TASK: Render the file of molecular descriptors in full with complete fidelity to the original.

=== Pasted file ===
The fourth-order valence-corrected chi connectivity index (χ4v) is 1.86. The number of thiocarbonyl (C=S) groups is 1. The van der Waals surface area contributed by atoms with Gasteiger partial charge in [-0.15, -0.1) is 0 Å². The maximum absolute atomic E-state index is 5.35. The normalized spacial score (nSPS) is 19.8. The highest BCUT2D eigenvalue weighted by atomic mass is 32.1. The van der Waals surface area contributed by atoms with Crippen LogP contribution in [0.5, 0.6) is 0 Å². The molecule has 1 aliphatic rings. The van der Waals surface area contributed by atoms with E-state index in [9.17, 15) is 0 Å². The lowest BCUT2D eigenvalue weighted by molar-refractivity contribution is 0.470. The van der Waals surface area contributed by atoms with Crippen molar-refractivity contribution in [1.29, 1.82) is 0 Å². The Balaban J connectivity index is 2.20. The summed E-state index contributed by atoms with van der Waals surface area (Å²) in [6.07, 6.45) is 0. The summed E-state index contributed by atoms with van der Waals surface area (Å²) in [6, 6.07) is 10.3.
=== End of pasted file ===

The fourth-order valence-corrected chi connectivity index (χ4v) is 1.86. The number of thiocarbonyl (C=S) groups is 1. The van der Waals surface area contributed by atoms with Gasteiger partial charge in [-0.15, -0.1) is 0 Å². The maximum absolute atomic E-state index is 5.35. The normalized spacial score (nSPS) is 19.8. The highest BCUT2D eigenvalue weighted by atomic mass is 32.1. The van der Waals surface area contributed by atoms with Crippen LogP contribution in [0.5, 0.6) is 0 Å². The molecule has 1 aliphatic rings. The van der Waals surface area contributed by atoms with E-state index in [9.17, 15) is 0 Å². The lowest BCUT2D eigenvalue weighted by molar-refractivity contribution is 0.470. The van der Waals surface area contributed by atoms with Crippen molar-refractivity contribution in [1.29, 1.82) is 0 Å². The Balaban J connectivity index is 2.20. The summed E-state index contributed by atoms with van der Waals surface area (Å²) in [6.07, 6.45) is 0. The summed E-state index contributed by atoms with van der Waals surface area (Å²) in [6, 6.07) is 10.3.